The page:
Paul Munden reviews The Best Australian Poems 2016

Paul MUNDEN

Research output: Contribution to Newspaper/Magazine/BulletinBook/Film/Article review

Abstract

In her introduction to this anthology, editor Sarah Holland-Batt claims for the work ‘a colloquialism, contrarianism and playfulness that separates it from its counterparts in the northern hemisphere’. Being hitherto more familiar with that northern hemisphere, this reviewer’s critical interest was immediately aroused.
The nearest equivalent publication in the UK and Ireland is the annual Forward Book of Poetry. It differs in that it features the winning, shortlisted and highly commended poems for the Forward Prizes for Poetry, as selected by a team of judges. On glancing through both anthologies as a casual browser might (in some utopian international bookshop), it is true that several pages of the BAP make a deliberately playful pitch for attention. But playfulness can run deep, and is sometimes appreciated only when a reader tunes into the particular colloquialism and contrarianism that surely characterises vigorous poetry in many parts of the world. For readers less familiar with those particularities, something may well ‘suffer a bit / in the translation’, to use a phrase that Holland-Batt quotes from a poem by Michael Dransfield.
Original languageEnglish
Pages1-3
Number of pages3
Specialist publicationCordite Poetry Review
Publication statusPublished - 28 Mar 2017

Fingerprint

Poem
Poetry
Colloquialism
Reader
Hemisphere
Reviewers
Bookshop
Anthologies
Utopian
Particularity
Ireland
Anthology

Cite this

@misc{fdb2291c0ff04388b8acc696f014fa68,
title = "Paul Munden reviews The Best Australian Poems 2016",
abstract = "In her introduction to this anthology, editor Sarah Holland-Batt claims for the work ‘a colloquialism, contrarianism and playfulness that separates it from its counterparts in the northern hemisphere’. Being hitherto more familiar with that northern hemisphere, this reviewer’s critical interest was immediately aroused.The nearest equivalent publication in the UK and Ireland is the annual Forward Book of Poetry. It differs in that it features the winning, shortlisted and highly commended poems for the Forward Prizes for Poetry, as selected by a team of judges. On glancing through both anthologies as a casual browser might (in some utopian international bookshop), it is true that several pages of the BAP make a deliberately playful pitch for attention. But playfulness can run deep, and is sometimes appreciated only when a reader tunes into the particular colloquialism and contrarianism that surely characterises vigorous poetry in many parts of the world. For readers less familiar with those particularities, something may well ‘suffer a bit / in the translation’, to use a phrase that Holland-Batt quotes from a poem by Michael Dransfield.",
keywords = "poetry, Australia, review",
author = "Paul MUNDEN",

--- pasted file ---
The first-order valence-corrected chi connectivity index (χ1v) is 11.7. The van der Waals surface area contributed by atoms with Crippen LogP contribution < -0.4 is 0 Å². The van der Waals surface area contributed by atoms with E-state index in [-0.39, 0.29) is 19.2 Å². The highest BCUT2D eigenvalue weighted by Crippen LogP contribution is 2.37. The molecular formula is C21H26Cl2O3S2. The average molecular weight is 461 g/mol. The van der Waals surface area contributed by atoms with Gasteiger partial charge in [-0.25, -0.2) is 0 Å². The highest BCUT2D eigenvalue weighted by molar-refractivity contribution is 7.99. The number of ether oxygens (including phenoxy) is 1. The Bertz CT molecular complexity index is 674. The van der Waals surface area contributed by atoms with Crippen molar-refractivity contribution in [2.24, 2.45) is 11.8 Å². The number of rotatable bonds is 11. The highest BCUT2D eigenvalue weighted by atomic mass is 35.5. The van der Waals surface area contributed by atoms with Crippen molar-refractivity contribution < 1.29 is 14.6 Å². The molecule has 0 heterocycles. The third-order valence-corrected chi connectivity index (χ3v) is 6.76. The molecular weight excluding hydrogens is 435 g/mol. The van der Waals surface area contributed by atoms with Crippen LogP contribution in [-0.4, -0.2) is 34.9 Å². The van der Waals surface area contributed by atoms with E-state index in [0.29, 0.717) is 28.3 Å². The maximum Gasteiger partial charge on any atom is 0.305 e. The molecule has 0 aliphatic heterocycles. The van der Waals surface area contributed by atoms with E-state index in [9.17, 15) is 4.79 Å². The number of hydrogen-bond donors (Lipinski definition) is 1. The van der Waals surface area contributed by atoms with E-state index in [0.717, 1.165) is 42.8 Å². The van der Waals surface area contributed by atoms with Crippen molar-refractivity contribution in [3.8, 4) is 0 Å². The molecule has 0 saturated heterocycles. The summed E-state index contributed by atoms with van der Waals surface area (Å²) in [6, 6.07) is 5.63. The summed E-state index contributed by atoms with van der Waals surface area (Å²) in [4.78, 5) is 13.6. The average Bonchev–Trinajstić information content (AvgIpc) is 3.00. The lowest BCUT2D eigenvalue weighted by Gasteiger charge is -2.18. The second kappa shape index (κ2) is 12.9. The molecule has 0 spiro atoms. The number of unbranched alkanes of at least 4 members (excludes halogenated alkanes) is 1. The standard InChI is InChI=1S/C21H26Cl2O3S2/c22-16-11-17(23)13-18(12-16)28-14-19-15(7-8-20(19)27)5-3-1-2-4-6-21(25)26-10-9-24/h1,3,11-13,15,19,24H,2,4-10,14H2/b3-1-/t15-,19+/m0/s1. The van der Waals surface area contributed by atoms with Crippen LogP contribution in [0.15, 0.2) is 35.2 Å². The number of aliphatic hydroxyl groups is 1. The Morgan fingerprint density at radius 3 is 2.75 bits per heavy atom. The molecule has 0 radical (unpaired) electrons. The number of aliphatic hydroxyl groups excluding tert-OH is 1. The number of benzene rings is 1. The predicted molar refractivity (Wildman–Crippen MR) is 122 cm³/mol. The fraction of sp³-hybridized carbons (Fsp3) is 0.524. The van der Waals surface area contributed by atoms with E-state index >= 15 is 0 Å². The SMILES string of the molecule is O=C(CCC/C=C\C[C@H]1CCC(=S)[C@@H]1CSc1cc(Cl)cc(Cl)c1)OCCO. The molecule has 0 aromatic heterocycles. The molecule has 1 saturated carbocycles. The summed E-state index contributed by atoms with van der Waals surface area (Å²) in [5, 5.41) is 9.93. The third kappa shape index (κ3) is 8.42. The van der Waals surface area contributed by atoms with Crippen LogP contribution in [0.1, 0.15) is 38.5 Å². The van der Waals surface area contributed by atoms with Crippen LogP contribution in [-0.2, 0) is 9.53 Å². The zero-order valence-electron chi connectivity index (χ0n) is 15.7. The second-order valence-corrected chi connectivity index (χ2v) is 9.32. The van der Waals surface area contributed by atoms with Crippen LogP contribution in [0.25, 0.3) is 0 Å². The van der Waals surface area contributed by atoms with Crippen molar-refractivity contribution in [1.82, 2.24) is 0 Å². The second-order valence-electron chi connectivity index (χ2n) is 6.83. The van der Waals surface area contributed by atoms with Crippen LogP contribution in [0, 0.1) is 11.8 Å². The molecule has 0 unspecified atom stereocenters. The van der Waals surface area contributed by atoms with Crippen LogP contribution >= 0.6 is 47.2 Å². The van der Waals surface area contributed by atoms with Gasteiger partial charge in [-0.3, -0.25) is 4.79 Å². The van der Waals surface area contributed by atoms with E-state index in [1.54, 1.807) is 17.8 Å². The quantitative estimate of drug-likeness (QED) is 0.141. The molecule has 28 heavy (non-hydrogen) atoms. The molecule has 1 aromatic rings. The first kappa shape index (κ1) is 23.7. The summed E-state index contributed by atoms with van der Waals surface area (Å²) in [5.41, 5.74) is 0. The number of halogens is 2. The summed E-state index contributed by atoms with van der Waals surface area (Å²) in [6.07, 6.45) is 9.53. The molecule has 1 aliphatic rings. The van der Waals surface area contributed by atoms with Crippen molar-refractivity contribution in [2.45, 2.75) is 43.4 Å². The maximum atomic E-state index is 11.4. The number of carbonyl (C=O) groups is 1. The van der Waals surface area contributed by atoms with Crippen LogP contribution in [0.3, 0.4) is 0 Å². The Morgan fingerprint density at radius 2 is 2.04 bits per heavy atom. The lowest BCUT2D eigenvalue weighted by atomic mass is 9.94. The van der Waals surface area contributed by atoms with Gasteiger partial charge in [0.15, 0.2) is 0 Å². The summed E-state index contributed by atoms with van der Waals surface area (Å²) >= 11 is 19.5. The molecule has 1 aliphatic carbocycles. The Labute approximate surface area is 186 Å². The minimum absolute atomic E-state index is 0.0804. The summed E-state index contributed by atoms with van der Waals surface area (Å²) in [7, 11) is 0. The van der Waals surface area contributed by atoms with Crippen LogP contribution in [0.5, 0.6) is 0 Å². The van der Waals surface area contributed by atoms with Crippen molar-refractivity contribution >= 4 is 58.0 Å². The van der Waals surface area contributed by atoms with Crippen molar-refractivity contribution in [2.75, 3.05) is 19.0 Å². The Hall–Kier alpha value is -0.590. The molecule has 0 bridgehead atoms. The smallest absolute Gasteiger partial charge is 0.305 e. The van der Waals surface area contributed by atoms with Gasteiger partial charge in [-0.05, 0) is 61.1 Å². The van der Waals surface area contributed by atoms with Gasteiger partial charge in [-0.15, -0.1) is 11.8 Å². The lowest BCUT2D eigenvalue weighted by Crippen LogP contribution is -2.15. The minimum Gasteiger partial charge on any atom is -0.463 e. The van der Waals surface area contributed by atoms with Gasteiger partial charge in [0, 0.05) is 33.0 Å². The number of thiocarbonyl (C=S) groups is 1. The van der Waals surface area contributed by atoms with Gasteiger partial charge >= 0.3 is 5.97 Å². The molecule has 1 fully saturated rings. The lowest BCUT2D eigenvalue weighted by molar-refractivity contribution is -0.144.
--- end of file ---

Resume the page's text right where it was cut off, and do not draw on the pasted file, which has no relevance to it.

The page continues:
year = "2017",
month = "3",
day = "28",
language = "English",
pages = "1--3",
journal = "Cordite Poetry Review",
issn = "1445-5986",

}

Paul Munden reviews The Best Australian Poems 2016. / MUNDEN, Paul.

In: Cordite Poetry Review, 28.03.2017, p. 1-3.

Research output: Contribution to Newspaper/Magazine/BulletinBook/Film/Article review

TY - GEN

T1 - Paul Munden reviews The Best Australian Poems 2016

AU - MUNDEN, Paul

PY - 2017/3/28

Y1 - 2017/3/28

N2 - In her introduction to this anthology, editor Sarah Holland-Batt claims for the work ‘a colloquialism, contrarianism and playfulness that separates it from its counterparts in the northern hemisphere’. Being hitherto more familiar with that northern hemisphere, this reviewer’s critical interest was immediately aroused.The nearest equivalent publication in the UK and Ireland is the annual Forward Book of Poetry. It differs in that it features the winning, shortlisted and highly commended poems for the Forward Prizes for Poetry, as selected by a team of judges. On glancing through both anthologies as a casual browser might (in some utopian international bookshop), it is true that several pages of the BAP make a deliberately playful pitch for attention. But playfulness can run deep, and is sometimes appreciated only when a reader tunes into the particular colloquialism and contrarianism that surely characterises vigorous poetry in many parts of the world. For readers less familiar with those particularities, something may well ‘suffer a bit / in the translation’, to use a phrase that Holland-Batt quotes from a poem by Michael Dransfield.

AB - In her introduction to this anthology, editor Sarah Holland-Batt claims for the work ‘a colloquialism, contrarianism and playfulness that separates it from its counterparts in the northern hemisphere’. Being hitherto more familiar with that northern hemisphere, this reviewer’s critical interest was immediately aroused.The nearest equivalent publication in the UK and Ireland is the annual Forward Book of Poetry. It differs in that it features the winning, shortlisted and highly commended poems for the Forward Prizes for Poetry, as selected by a team of judges. On glancing through both anthologies as a casual browser might (in some utopian international bookshop), it is true that several pages of the BAP make a deliberately playful pitch for attention. But playfulness can run deep, and is sometimes appreciated only when a reader tunes into the particular colloquialism and contrarianism that surely characterises vigorous poetry in many parts of the world. For readers less familiar with those particularities, something may well ‘suffer a bit / in the translation’, to use a phrase that Holland-Batt quotes from a poem by Michael Dransfield.

KW - poetry

KW - Australia

KW - review

M3 - Book/Film/Article review

SP - 1

EP - 3

JO - Cordite Poetry Review

JF - Cordite Poetry Review

SN - 1445-5986

ER -